You may claim eligible health care expenses for yourself, your legal spouse* (if filing a joint tax return), and any qualified children or qualified relatives. You may also claim medical expenses you incur and pay to medical providers of a child for whom you don't get the tax exemption due to a divorce decree, as long as one parent claims the child as a tax dependent. The tax exemption may switch from year to year between parents. As long as one parent gets the tax exemption, the medical expenses you pay on behalf of the child to the medical provider qualify under the Health Care Flexible Spending Account.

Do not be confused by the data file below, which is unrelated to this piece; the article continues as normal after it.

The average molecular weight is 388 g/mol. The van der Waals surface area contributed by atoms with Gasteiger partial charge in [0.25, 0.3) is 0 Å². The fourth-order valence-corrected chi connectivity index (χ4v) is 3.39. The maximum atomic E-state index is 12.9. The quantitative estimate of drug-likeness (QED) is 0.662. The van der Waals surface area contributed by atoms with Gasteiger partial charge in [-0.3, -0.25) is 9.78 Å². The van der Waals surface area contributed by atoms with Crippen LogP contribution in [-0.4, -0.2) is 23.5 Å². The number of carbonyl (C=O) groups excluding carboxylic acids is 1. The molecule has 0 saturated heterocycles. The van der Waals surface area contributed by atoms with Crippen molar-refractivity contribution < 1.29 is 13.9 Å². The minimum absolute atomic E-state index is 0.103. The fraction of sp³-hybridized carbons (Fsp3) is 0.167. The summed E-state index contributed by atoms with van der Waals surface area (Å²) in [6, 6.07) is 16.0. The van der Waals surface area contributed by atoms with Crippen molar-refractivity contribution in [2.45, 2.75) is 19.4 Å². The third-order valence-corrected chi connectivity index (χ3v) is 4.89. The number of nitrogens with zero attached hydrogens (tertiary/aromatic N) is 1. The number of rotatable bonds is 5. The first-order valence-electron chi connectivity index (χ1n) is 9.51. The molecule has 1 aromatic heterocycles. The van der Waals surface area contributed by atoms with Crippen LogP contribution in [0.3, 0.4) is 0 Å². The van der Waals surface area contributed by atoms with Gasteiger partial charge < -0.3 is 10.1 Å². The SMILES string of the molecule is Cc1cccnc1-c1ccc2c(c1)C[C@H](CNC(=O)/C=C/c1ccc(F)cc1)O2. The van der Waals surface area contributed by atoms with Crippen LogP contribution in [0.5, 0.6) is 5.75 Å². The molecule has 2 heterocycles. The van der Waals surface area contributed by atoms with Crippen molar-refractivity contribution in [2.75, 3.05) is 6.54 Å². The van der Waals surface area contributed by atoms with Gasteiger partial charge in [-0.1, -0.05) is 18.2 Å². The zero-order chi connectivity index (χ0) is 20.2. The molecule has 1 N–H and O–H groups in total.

* Since the United States v. Windsor decision by the US Supreme Court, the definition of a “spouse” as it regards same-sex couples may differ between federal law and the law of the state in which you reside. For federal tax purposes, you may claim expenses for your same-sex spouse so long as you were married in a jurisdiction where same-sex marriages were allowed to be legally performed at the time of the marriage. If you reside in a state in which same-sex marriages are not recognized, you should check with a tax consultant as to any state tax implications. NOTE: This court decision has no bearing on domestic partners. Domestic partners are not spouses.